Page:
You have credit reports beyond the big three

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 Q. I have good credit on my reports from Equifax, Experian and TransUnion, but I was just declined an apartment rental because of a credit report problem. I got a copy of the report and I’ve never heard of the company. What rights do I have to dispute the many mistakes I see?

A. We’re glad you’re checking your reports.

All consumers can check their credit reports from the three major bureaus once a year through AnnualCreditReport.com.

But there are also plenty of smaller credit reporting companies. Many of these are used by employers or landlords, so it’s no surprise you haven’t heard of it before. These companies also often perform criminal background checks.

You have the same protections as you would with Equifax, Experian and TransUnion.

It’s a strong federal law: The Fair Credit Reporting Act.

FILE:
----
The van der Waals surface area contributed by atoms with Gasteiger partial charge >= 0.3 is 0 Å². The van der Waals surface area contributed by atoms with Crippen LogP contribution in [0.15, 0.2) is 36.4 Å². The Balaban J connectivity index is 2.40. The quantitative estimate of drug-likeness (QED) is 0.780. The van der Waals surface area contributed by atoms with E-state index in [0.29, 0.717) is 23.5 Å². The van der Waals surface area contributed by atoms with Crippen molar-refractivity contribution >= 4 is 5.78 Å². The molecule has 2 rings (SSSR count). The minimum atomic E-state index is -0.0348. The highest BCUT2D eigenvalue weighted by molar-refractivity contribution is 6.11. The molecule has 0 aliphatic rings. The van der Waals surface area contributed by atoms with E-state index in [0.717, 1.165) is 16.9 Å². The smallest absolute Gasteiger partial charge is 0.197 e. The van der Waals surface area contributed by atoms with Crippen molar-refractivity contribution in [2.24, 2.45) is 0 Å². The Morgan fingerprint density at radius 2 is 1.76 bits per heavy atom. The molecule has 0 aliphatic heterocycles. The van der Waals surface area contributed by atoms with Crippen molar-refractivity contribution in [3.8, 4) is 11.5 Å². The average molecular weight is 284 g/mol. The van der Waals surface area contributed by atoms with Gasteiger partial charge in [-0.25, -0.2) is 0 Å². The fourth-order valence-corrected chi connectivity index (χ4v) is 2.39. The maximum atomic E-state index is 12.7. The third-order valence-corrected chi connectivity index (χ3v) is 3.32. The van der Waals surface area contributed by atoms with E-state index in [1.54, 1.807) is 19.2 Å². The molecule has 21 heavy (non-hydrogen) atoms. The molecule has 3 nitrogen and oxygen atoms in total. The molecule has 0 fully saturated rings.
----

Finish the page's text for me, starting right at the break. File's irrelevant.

The law requires both credit reporting agencies to investigate when consumers dispute items on their credit reports that they believe are inaccurate or incomplete, said Gerri Detweiler, director of consumer education for Credit.com.

“Investigations must be resolved within 30 days in most cases,” she said.

Detweiler recommends you file a dispute with the credit reporting agency — that information should be on the paperwork you received, or you can probably find it on the agency’s web site.

Then make sure you keep a record of your dispute.

“If the wrong information is not removed, he or she can contact the furnisher(s)–the company supplying the wrong information or get the CFPB and/or a consumer law attorney involved,” Detweiler said.

She also notes that if corrections are made, you have the right to ask the credit reporting agency to supply the corrected information to anyone who received the wrong information in the last six months.

Good luck with your fix.

Email your questions to moc.p1597442606leHye1597442606noMJN1597442606@ksA1597442606.

This story was first posted in June 2015.

NJMoneyHelp.com presents certain general financial planning principles and advice, but should never be viewed as a substitute for obtaining advice from a personal professional advisor who understands your unique individual circumstances.